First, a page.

Three Quick Tips for a Successful Interview

As a writer and video producer, it’s essential to master the art of interviewing. Having many years under my belt both writing and producing, I’ve developed some helpful techniques to ensure I get a good story.

1. Make your subjects feel at ease – You’re not going to get any content if the person you’re interviewing feels uncomfortable. To get people talking, start by making a bit of small-talk: ask them about their weekend, if they’re enjoying the weather, or any topic which fosters a nice rapport. The more comfortable someone feels with you, the better their interview responses will be. As you draw them out, slowly ease into the topic you’ll be speaking about. I guarantee, they’ll have a lot more to say then.

2. Allow a few minutes for people to think about their answers – If someone feels put on the spot with a particular question, encourage them to think over their response. As they mull over what they’re going to say, take a short break to grab a cup of coffee or check a few emails (if there’s time). Your interview will benefit from it.

3. Practice non-verbal communication – A smile goes a long way with someone, especially during an interview. Smiling and nodding your head will help to encourage your subjects to keep talking, while letting them know that they’re doing a great job.  Image

If it’s a phone interview you need to conduct, odds are the person might be pressed for time, so make sure you keep the exchange tight and succinct to get the answers you need. Apply some of the rules in #1 and you’ll be good to go!

Advertisements

Everyone Loves A Good Story

In corporate communications, storytelling has long been recognized as a successful tool to communicate important messaging. It’s easier to reach employees with engaging content that pertains to them. People want to read about people – the faces behind the words. Image

Of course, the power of storytelling extends beyond the workplace. We might enjoy a good story at a party, over a gossipy lunch with the gals, or while reading weekly issues of our favorite magazines.

Okay. So we’ve established that people love a good story but do we ever think about why we’re so attracted to the technique?

The love of stories dates back to our childhood. How many times did our parents read us a story when they tucked us in at night? Their soothing words would lull us into a deep sleep. We felt comforted by the strong bonds that formed. And a good night story was our opportunity to wind down after a long day of school and homework.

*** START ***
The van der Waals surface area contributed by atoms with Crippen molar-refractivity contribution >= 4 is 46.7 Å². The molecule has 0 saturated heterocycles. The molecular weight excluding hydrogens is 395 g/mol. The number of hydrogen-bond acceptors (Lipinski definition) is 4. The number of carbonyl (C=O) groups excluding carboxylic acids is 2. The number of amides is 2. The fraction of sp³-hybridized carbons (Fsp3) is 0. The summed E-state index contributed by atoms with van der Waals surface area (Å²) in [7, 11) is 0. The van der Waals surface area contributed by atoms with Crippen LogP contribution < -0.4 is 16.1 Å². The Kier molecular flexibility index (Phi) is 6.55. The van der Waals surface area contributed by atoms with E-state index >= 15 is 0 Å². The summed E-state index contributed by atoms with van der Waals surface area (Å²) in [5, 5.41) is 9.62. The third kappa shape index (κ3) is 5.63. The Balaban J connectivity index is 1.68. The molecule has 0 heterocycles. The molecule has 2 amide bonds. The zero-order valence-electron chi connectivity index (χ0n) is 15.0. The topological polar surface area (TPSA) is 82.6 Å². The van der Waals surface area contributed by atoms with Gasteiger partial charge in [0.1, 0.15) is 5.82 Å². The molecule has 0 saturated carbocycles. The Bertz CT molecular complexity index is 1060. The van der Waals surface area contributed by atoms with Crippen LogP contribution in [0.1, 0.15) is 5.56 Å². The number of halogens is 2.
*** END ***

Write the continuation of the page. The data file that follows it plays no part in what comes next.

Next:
Fast forward to adulthood and not much has changed. Effective storytelling provides escapism. Whether it takes place at a water cooler in the office or on the phone with a friend, storytelling is our chance to relate, engage, and entertain. Without storytelling, there would be no rapports. It’s an opportunity to share and keep things personal – whether you’re in an office or enjoying a Friday happy hour with friends.

Without storytelling, we wouldn’t be human. It’s what connects us. If we didn’t have it, we’d all be machines, just carrying out our day-to-day tasks with a bit of small talk here and there, at best.

Having covered a plethora of conferences over the years, I’m pleased to see more executives relating their own personal experiences to connect with audiences. And it’s working: surveys are revealing that employees want to hear from bosses, and that they want to feel connected to companies’ visions, missions, and values. It’s those stories that will help keep staff feeling connected. Effective internal communications tools will help to ensure that employees will also receive a voice and have the chance to share their own stories and experiences inside the company.

Thanks to social media, we all have platforms where we can share stories, whether they’re on Facebook or on a blog post like this one.

Storytelling helps us to feel, to empathize, to understand, to appreciate, to take action, to vent, to connect. It keeps things real.